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Topic: Have you seen any eye glasses that keeps the spectator from cutting the rope?
Message: Posted by: Dynamike (Sep 19, 2008 12:43PM)
I heard in the past a certain pair of gimmicked eye glasses were made. The glasses kept the spectator from seeing straight. When the spectator tried to cut the rope with sissors, he kept missing the rope. Have anyone heard of these?
Message: Posted by: Father Photius (Sep 19, 2008 12:55PM)
Most prismatic glasses would work, finding them is something else. Probably from some "scientific" place". They bend the light and make things look to be in another place.
Message: Posted by: Al Angello (Sep 19, 2008 01:41PM)
Mike
I have two pair of scisors one very sharp, and the other very dull. They serve the same purpose that you suggest.
Message: Posted by: Dynamike (Sep 19, 2008 03:25PM)
I was only asking about that for a Detroit Magician. He told me they are called "Devil Glasses." He told they are not manufactured anymore. He told me he remembered the glasses years ago, and wondering if I can help him find a pair.

Yes, I think those are the same type of scissors I have too Al. The spectator can not open or close them, only the magician. I got to sharpen mine up
Message: Posted by: Spellbinder (Sep 20, 2008 01:18PM)
http://scientificsonline.com/product.asp_Q_pn_E_3081934

Or make them yourself from prisms.
Message: Posted by: KOTAH (Sep 20, 2008 01:22PM)
Mention of eye glasses in rope magic; brings to mind an effect from the UK, called glass-sissors. a comedy prop in which the performers eyeglasses transformed into a scissors. It was used as a running gag. wHen it first came out it cost ten dollars. I used to know who invented it; but the name escapes me now. Perhaps one of you will remember.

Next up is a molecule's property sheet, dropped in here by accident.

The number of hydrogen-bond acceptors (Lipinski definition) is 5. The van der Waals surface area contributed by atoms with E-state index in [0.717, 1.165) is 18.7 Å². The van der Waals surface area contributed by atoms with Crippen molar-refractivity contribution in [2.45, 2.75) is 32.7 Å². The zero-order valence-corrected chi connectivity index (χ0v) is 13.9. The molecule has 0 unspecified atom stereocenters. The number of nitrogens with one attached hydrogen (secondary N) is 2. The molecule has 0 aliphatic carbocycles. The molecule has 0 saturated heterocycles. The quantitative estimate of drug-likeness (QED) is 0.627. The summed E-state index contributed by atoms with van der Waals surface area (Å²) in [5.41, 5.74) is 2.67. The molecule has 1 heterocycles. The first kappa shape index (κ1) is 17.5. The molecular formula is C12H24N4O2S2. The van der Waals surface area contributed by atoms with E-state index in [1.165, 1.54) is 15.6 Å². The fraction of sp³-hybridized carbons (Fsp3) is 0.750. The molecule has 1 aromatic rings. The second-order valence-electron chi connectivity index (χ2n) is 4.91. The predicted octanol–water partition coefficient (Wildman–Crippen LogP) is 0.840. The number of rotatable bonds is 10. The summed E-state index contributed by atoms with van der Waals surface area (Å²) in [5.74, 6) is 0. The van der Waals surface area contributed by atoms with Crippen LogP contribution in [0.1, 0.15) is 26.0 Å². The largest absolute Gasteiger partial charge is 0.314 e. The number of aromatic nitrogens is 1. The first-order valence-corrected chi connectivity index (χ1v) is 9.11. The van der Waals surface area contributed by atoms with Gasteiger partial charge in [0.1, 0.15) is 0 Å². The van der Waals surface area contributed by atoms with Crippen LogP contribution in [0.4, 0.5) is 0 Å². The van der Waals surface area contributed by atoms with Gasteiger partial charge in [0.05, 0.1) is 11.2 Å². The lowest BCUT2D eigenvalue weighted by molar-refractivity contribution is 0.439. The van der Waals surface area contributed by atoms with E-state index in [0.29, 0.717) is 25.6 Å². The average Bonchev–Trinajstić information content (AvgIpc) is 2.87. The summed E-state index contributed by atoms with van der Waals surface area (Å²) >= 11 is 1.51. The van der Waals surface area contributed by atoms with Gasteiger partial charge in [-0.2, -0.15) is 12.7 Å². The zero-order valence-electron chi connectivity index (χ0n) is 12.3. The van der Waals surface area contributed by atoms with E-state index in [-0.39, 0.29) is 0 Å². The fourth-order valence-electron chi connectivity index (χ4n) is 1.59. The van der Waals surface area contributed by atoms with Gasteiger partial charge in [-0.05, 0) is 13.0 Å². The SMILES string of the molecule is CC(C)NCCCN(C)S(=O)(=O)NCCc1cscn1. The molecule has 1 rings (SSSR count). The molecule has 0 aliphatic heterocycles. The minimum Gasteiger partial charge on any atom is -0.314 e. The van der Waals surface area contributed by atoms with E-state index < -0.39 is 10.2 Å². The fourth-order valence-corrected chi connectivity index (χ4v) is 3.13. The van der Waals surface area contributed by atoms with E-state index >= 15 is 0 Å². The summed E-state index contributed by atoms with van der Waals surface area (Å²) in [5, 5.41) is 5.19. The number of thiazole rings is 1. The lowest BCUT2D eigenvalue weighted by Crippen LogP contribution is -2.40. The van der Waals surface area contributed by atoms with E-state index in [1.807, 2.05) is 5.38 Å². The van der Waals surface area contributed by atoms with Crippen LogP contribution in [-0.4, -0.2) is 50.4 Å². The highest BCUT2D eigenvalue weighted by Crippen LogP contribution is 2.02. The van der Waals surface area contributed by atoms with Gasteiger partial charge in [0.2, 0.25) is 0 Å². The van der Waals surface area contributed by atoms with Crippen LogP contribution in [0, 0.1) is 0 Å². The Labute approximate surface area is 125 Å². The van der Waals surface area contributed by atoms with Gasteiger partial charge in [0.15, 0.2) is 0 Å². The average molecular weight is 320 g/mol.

Ron
Message: Posted by: Jef Eaton (Sep 22, 2008 04:43PM)
Hank Lee caried these years ago. They were inexpensive, and made very lightly of thin plastic.
Message: Posted by: Troels (Sep 23, 2008 10:12AM)
Dynamike, I think the glasses in the link from Spellbinder serves another purpose.
I understand you look for a pair of glasses which just shift the line of sight, so you think you cut the rope, but really miss it by some inches.
The glasses in the link look as if they bend the sight of line 90 degrees, so you can lay on you back and look in direction of your feet (at a television or a book).
Trolle
Message: Posted by: David Todd (Sep 23, 2008 10:23AM)
[quote]
On 2008-09-23 11:12, Trolle wrote:
I understand you look for a pair of glasses which just shift the line of sight, so you think you cut the rope, but really miss it by some inches.

[/quote]

So if these trick glasses shift the spectator's line of sight so that they miss the rope by inches when they try to cut it , does that mean they might accidently cut your fingers (or their own fingers) holding the rope instead? Ouch. I'd take care with that gag ...
Message: Posted by: Spellbinder (Sep 23, 2008 01:53PM)
[quote]
On 2008-09-23 11:12, Trolle wrote:
Dynamike, I think the glasses in the link from Spellbinder serves another purpose.
The glasses in the link look as if they bend the sight of line 90 degrees, so you can lay on you back and look in direction of your feet (at a television or a book).
[/quote]

It doesn't matter. The outcome is the comedy of the spectator trying to orient either himself, the scissors, or his eyes with the task at hand... which is to figure out where the rope is and try to cut it.

As far as danger to himself and others, this is a good time to hand him some kiddie safety scissors or the big plastic joke scissors. After milking all the humor from the situation, remove the glasses and hand him some better scissors that actually cut the rope... or do it yourself!